From 3M Health Information Systems
Payment and quality reform for mental health and substance abuse care: The time is now (part 2)
In my last blog, I discussed mental health and substance abuse (MHSA) payment and quality in the midst of parity initiatives, team-based care and value-based payment. Certainly, adherence to fee-for-service (FFS) payment alone has not ensured the provision of appropriate, quality MHSA care. I reviewed the history and success of prospective bundled payment briefly and how state Medicaid programs have implemented IPPS and OPPS bundled payment for medical services and MHSA. Let’s dive more deeply into EAPGs and APR DRGs as they relate to MHSA and how rate-based quality initiatives are linked.
There are 18 base APR DRGs with a severity of illness score ranging from 1-4 for a total of 72 groups for payment and analysis related to MHSA inpatient stays. EAPGs have 34 patient cohorts to explain the amount and type of MHSA services provided to patients. Keep in mind that more than one EAPG can be assigned to an outpatient encounter. Clearly, a glance at the lists of APR DRGs and EAPGs for MHSA demonstrates the spectrum of MHSA care available.
Seven EAPG types exist and are assigned for each CPT® or HCPCS code captured during the visit. EAPGs include:
- Per diem – MHSA day care is treated as a significant procedure but is a distinct type.
- Significant Procedure EAPGs– Includes a significant procedure and may include medical or ancillary services. Significant procedures include physical therapy and rehab, behavioral health and counseling, dental, radiologic and diagnostic or therapeutic procedures.
- Medical visit EAPGs– When a medical visit is reported, the diagnosis code is used to assign the EAPG to provide more insight for analysis and reporting. No significant procedure exists.
4-7. Ancillary visit, Incidental, Drug and DME EAPGs– Routine services, drugs or DME when no significant procedure or medical care is provided.
The concept is to bundle services which are similar both clinically and in typical cost to the provider through sophisticated bundling functions that 3M has built into the algorithm. These bundling functions are configurable to accommodate your policy with relative ease. Examples of these sophisticated bundling functions include:
- Significant procedure consolidation– Significant procedures are consolidated if they are related.
- Significant procedure discounting– Significant procedures are discounted if bilateral.
- Ancillary packaging– many ancillary services within a Significant Procedure or Medical Visit EAPG are assigned a payment relative weight of zero. Incidental EAPGs always package.
“[EAPGs] …bring organization to the jumbled world of ambulatory care utilization and payment where traditionally, it had been very difficult to understand and compare what services were provided at what cost for what purpose.” This is also true of APR DRGs which are commonly used as an aggregator and for casemix adjustment.
In conjunction with the value-based quality goals of the Triple Aim, modernization of both payment and system-level metrics for MHSA quality care is paramount. Any strategy must include a foundation linking payment to quality even if in a phased implementation; several examples exist which build upon the APR DRG and EAPG payment foundation.
As part of their Quality Incentive Payment Program (QIPP), Mississippi Medicaid and Conduent published a readmission analysis using 3MTM Potentially Preventable Readmissions (PPRs) and return emergency department visits (PPEDs). Analysis was completed by APR DRG; the readmission or return ED visit (EAPG) must be clinically related to the inpatient admission per the algorithm design. Medical and MHSA admissions were similarly analyzed (See Table 4.1). Other states such as New York, Texas and Florida use Potentially Preventable Events (PPEs) as the backbone of their value-based payment or quality improvement initiatives.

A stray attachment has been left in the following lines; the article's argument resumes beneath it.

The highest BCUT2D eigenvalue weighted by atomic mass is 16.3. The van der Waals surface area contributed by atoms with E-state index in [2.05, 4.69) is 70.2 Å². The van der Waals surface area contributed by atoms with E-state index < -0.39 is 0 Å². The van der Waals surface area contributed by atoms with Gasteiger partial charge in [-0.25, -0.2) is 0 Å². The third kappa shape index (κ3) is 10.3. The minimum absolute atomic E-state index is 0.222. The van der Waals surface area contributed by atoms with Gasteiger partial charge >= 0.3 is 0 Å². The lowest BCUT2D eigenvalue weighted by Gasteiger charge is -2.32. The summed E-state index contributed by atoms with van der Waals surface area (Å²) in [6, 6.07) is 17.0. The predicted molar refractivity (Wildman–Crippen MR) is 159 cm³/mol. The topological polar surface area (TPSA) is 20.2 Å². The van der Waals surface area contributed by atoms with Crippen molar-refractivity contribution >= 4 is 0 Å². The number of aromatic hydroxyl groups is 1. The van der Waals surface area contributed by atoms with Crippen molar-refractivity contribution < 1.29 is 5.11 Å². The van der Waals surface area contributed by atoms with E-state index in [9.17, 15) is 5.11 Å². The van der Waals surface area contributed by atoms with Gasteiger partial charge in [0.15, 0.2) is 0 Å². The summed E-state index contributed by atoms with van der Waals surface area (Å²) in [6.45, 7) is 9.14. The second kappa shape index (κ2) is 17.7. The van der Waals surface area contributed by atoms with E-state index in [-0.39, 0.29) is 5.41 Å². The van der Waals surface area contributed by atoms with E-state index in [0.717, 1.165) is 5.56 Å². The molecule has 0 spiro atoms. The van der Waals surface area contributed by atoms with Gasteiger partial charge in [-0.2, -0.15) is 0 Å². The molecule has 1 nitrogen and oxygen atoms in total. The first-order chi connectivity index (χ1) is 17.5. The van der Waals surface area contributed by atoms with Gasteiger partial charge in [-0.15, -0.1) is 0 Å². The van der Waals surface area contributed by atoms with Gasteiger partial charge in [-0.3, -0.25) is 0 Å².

In March, the 3M Clinical and Economic Research team published research titled “Geographic Variation in Hospital Emergency Department Visits in the Medicare Population.” APR DRGs and EAPGs were used to identify the clinical cohorts, then the Potentially Preventable Visit (PPV) algorithm was applied for quality analysis across medical and behavioral health care. Study design for this rate-based analysis can be done using any population’s claims.
The 3M Clinical and Economic Research team also conducted a robust geographic variation study published last year that includes eight PPE measures of quality across the U.S. based on Medicare FFS claims. Then, in July 2020, 3M further demonstrated the flexibility of the potentially preventable measures through the creation of a composite inpatient episode quality outcome performance value (QPV) in which PPEs were correlated with five population utilization metrics to assess the overall functioning and effectiveness of the systems of care.
The goal of all these studies is to identify variation in the potentially preventable rates of health care encounters, whether inpatient or outpatient, to propel movement toward averages. As mentioned previously, 3M estimates that Medicare would save $8 billion by reducing variation in eight inpatient and emergency department outcomes measures for the FFS population. State Medicaid programs using PPEs have reported similar success.
3M’s rate-based approach is unique as a gauge for overall function of the health care system and as a driver for systemic improvements in quality. APR DRGs and EAPGs are foundational in defining patient bundled cohorts in conjunction with the 3M PPE algorithms applied similarly to medical and MHSA care. This is critical especially in light of team-based care and parity as we pursue whole person care in a value-based world.
Dawn Weimar, RN, is director, state regulatory affairs for 3M Health Information Systems.